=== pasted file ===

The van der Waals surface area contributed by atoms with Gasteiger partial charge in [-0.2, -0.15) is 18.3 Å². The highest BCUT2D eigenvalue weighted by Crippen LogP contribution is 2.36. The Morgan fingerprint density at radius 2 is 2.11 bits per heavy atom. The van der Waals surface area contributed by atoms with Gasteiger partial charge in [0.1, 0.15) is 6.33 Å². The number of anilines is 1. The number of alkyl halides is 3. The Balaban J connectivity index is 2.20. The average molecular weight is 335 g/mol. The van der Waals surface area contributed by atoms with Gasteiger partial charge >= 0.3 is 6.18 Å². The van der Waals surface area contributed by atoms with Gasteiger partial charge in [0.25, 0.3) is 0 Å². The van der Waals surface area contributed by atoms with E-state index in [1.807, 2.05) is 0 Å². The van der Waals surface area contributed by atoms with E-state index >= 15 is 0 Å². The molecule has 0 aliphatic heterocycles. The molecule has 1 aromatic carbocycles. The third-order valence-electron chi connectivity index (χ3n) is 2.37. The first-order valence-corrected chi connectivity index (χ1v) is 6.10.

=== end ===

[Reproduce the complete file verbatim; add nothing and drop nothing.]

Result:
The van der Waals surface area contributed by atoms with Gasteiger partial charge in [-0.2, -0.15) is 18.3 Å². The highest BCUT2D eigenvalue weighted by Crippen LogP contribution is 2.36. The Morgan fingerprint density at radius 2 is 2.11 bits per heavy atom. The van der Waals surface area contributed by atoms with Gasteiger partial charge in [0.1, 0.15) is 6.33 Å². The number of anilines is 1. The number of alkyl halides is 3. The Balaban J connectivity index is 2.20. The average molecular weight is 335 g/mol. The van der Waals surface area contributed by atoms with Gasteiger partial charge >= 0.3 is 6.18 Å². The van der Waals surface area contributed by atoms with Gasteiger partial charge in [0.25, 0.3) is 0 Å². The van der Waals surface area contributed by atoms with E-state index in [1.807, 2.05) is 0 Å². The van der Waals surface area contributed by atoms with E-state index >= 15 is 0 Å². The molecule has 0 aliphatic heterocycles. The molecule has 1 aromatic carbocycles. The third-order valence-electron chi connectivity index (χ3n) is 2.37. The first-order valence-corrected chi connectivity index (χ1v) is 6.10.